I'm just saying get involved with some caution, because you don't want your first trustee experience to be you and the other board members winding up a charity. That is a stress that you can avoid. So don't expect them to have millions of pounds in the bank, because that's unrealistic, but make sure that you're comfortable with where they are financially and have a conversation with whoever is most appropriate within the charity.
It could be the chair of trustees if there is one or another fellow trustee is already there or the person who's running the charity. You'll gain a lot of information just by going to speaking to them, having a phone conversation, meeting them face to face, finding out how the charity works, what their challenges are, what types of decisions the Board of Trustees have got to make, what might be coming up for them. Because then you'll get an idea of the kinds of conversations and decisions that you'll be asked to be involved in, and you'll also just find out if it feels like a good fit, and I would say trust your gut on this one, because if it doesn't feel like a good fit, it's probably not the right thing to do, and there'll always be another charity who will want your skills as a trustee, I can assure you.
It's absolutely invaluable advice, Roisin. I particularly like what you were saying about trying to reach out and actually talk to people who are in the charity. And that's advice that really stands firm for any role. And I think it's a real danger nowadays, isn't it? Where you can just apply for everything online.
Online, quick click.
It can be so tempting to just think, Oh, okay, I've filled in all my application. I've done as much as I can. I've researched it online. I'll click apply. When actually those conversations can really help your application, but also really make you be sure that this is the right decision for you.
I could talk to you about this topic all day long, and I know there's so much more that I could ask you, but sadly we are coming to the end of our time together today. So I'm at the point of asking you the question that I ask pretty much every guest who comes on the show, and I can't wait to hear what your answer is going to be.
The question is, would you like to share a non fiction book recommendation with us, or would you prefer to share a confidence building tip for us today?
So, bearing in mind my business, Job Seeker Coaching, is all about giving people the skills and confidence to go for their next role, it seemed appropriate that I would share a confidence building tip.
And I'm going to share a mantra that I tell very nearly every client who crosses my path, and it's just three little words that I think are really important. And that is, take a punt. And I think that applies whether you are going for a paid role or even going for a trustee role like we've talked about today.
Put your hat in the ring because actually you've got very little to lose and I think in HR particularly, because quite often we are, uh, we can be quite behind the scenes in, in HR. We aren't often the people who are on the front line, we're not the people who are necessarily dealing with our customers or bringing home the big contracts.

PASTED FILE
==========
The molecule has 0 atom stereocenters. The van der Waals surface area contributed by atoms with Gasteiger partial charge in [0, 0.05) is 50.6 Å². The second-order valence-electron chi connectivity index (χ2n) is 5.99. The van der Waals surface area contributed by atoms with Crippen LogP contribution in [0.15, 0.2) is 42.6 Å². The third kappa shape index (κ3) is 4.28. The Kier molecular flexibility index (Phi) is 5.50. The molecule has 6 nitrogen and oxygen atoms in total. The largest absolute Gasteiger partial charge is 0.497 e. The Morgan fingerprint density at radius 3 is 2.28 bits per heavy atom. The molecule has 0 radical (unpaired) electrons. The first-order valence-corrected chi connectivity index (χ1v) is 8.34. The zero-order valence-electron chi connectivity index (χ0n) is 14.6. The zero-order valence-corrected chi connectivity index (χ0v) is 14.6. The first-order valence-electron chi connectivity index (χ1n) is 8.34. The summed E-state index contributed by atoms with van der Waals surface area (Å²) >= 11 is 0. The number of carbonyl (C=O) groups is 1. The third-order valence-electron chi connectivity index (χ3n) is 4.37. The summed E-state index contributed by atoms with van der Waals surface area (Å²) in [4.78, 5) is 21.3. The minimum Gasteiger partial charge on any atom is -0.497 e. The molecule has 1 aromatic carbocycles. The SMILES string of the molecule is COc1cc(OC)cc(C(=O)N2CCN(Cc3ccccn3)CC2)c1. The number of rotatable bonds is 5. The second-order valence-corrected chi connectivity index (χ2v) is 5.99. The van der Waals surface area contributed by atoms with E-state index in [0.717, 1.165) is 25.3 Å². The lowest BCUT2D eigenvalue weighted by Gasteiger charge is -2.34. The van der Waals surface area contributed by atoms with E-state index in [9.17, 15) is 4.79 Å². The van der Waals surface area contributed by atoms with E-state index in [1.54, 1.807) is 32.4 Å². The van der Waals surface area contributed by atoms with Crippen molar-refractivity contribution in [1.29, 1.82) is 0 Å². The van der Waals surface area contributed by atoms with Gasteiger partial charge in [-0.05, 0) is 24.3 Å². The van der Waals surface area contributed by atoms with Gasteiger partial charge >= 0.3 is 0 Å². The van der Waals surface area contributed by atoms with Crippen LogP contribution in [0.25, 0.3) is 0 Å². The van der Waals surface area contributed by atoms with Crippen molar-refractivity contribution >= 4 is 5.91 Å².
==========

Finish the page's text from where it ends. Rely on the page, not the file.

We kind of get quite, quite used to sort of being in our little space. And we, we're not always, in my experience, very good at putting ourselves forward. And what I find with my clients is, and I say this would be true if you were looking at the job spec to be a charity trustee, it's very easy to read through that job spec and go, oh, I can't, I haven't done that, oh, I wouldn't know where to start with that, and ignore the 50 percent of the things that they're asking for.
That you can do, and that you have done. And we're very good, I think, at talking ourselves out of something. And what I'm encouraging you to do by taking a punt, is, if you come across a role, any role, and it ignites something in you, it, you read it and think, Oh, that sounds, that sounds great. If you can do 50 percent of the things they're asking for, take a punt.
Because the worst that happens is, you just don't get selected through to the next stage. You've got nothing to lose. There's no shame. There's no embarrassment. No one needs to know that you've applied for it, but you just never know where that one application that you took a punt on might take you and I think If we all embrace that, we would all do much, much better in our job search.
I love it, Roisin, and I couldn't agree more. For anyone listening today who would love to learn more about your work or get in touch with you, what is the best way of them doing that?
I would love to speak to any of the listeners today who want to reach out to find out more about being a trustee and what being a trustee could do for them.
Uh, you can find me on LinkedIn, Roisin Williams, Job Seeker Coaching, or you can also get in touch with me via my website, jobseekercoaching. co. uk. And it would be lovely to share some more of my passion and enthusiasm for becoming a charity trustee.
Well, thank you so much for joining me on HR Coffee Time today, Roisin.
It's been fantastic recording the episode with you and I'll make sure that I pop links to your website and your LinkedIn profile in the show notes for everyone as well.
That's great, Fay. Thank you so much.
You're so welcome.
That brings us to the end of today's episode. I really hope you enjoyed it. If you decide to go ahead and become a trustee, Roisin and I would love to hear all about it.
You can reach both of us on LinkedIn and I've shared links to both of our profiles in the show notes for you.